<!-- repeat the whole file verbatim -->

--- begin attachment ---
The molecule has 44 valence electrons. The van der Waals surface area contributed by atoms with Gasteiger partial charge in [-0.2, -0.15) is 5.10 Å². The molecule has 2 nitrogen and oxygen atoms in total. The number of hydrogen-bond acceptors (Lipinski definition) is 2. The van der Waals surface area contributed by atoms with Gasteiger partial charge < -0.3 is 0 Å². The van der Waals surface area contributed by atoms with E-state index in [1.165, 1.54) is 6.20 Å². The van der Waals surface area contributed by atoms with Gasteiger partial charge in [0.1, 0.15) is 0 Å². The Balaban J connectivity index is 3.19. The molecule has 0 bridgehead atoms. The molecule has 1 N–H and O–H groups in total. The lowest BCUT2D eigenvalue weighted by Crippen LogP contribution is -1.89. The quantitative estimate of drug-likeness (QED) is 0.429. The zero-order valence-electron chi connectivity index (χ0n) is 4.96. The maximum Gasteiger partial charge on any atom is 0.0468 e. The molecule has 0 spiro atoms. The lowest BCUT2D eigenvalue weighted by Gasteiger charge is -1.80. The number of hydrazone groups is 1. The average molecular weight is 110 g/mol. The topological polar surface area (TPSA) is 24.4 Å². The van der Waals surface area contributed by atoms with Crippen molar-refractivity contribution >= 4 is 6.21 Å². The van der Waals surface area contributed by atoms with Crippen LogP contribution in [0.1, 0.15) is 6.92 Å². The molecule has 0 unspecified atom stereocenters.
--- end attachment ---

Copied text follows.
The molecule has 44 valence electrons. The van der Waals surface area contributed by atoms with Gasteiger partial charge in [-0.2, -0.15) is 5.10 Å². The molecule has 2 nitrogen and oxygen atoms in total. The number of hydrogen-bond acceptors (Lipinski definition) is 2. The van der Waals surface area contributed by atoms with Gasteiger partial charge < -0.3 is 0 Å². The van der Waals surface area contributed by atoms with E-state index in [1.165, 1.54) is 6.20 Å². The van der Waals surface area contributed by atoms with Gasteiger partial charge in [0.1, 0.15) is 0 Å². The Balaban J connectivity index is 3.19. The molecule has 0 bridgehead atoms. The molecule has 1 N–H and O–H groups in total. The lowest BCUT2D eigenvalue weighted by Crippen LogP contribution is -1.89. The quantitative estimate of drug-likeness (QED) is 0.429. The zero-order valence-electron chi connectivity index (χ0n) is 4.96. The maximum Gasteiger partial charge on any atom is 0.0468 e. The molecule has 0 spiro atoms. The lowest BCUT2D eigenvalue weighted by Gasteiger charge is -1.80. The number of hydrazone groups is 1. The average molecular weight is 110 g/mol. The topological polar surface area (TPSA) is 24.4 Å². The van der Waals surface area contributed by atoms with Crippen molar-refractivity contribution >= 4 is 6.21 Å². The van der Waals surface area contributed by atoms with Crippen LogP contribution in [0.1, 0.15) is 6.92 Å². The molecule has 0 unspecified atom stereocenters.